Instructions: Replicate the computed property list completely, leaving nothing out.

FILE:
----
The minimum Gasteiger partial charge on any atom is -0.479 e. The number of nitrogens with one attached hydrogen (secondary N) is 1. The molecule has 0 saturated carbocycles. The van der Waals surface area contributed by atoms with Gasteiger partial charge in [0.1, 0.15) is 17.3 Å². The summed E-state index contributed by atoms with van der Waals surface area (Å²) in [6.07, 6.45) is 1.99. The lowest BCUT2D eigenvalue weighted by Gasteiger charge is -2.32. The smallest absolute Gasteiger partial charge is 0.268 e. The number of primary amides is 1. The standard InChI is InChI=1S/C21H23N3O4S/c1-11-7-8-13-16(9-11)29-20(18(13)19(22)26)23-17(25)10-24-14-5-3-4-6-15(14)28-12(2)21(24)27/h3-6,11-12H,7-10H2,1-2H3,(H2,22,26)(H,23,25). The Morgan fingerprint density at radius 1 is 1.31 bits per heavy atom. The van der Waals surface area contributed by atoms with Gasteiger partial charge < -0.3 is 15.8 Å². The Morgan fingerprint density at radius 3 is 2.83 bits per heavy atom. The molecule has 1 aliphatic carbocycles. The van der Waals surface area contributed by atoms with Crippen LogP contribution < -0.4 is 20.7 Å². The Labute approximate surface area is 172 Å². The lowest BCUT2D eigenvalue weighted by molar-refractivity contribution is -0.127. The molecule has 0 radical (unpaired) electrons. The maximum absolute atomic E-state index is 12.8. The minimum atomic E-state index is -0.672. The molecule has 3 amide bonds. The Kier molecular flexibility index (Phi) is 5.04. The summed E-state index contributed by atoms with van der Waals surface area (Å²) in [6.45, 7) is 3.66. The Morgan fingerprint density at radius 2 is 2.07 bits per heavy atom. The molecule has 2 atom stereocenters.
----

The minimum Gasteiger partial charge on any atom is -0.479 e. The number of nitrogens with one attached hydrogen (secondary N) is 1. The molecule has 0 saturated carbocycles. The van der Waals surface area contributed by atoms with Gasteiger partial charge in [0.1, 0.15) is 17.3 Å². The summed E-state index contributed by atoms with van der Waals surface area (Å²) in [6.07, 6.45) is 1.99. The lowest BCUT2D eigenvalue weighted by Gasteiger charge is -2.32. The smallest absolute Gasteiger partial charge is 0.268 e. The number of primary amides is 1. The standard InChI is InChI=1S/C21H23N3O4S/c1-11-7-8-13-16(9-11)29-20(18(13)19(22)26)23-17(25)10-24-14-5-3-4-6-15(14)28-12(2)21(24)27/h3-6,11-12H,7-10H2,1-2H3,(H2,22,26)(H,23,25). The Morgan fingerprint density at radius 1 is 1.31 bits per heavy atom. The van der Waals surface area contributed by atoms with Gasteiger partial charge < -0.3 is 15.8 Å². The Morgan fingerprint density at radius 3 is 2.83 bits per heavy atom. The molecule has 1 aliphatic carbocycles. The van der Waals surface area contributed by atoms with Crippen LogP contribution < -0.4 is 20.7 Å². The Labute approximate surface area is 172 Å². The lowest BCUT2D eigenvalue weighted by molar-refractivity contribution is -0.127. The molecule has 0 radical (unpaired) electrons. The maximum absolute atomic E-state index is 12.8. The minimum atomic E-state index is -0.672. The molecule has 3 amide bonds. The Kier molecular flexibility index (Phi) is 5.04. The summed E-state index contributed by atoms with van der Waals surface area (Å²) in [6.45, 7) is 3.66. The Morgan fingerprint density at radius 2 is 2.07 bits per heavy atom. The molecule has 2 atom stereocenters.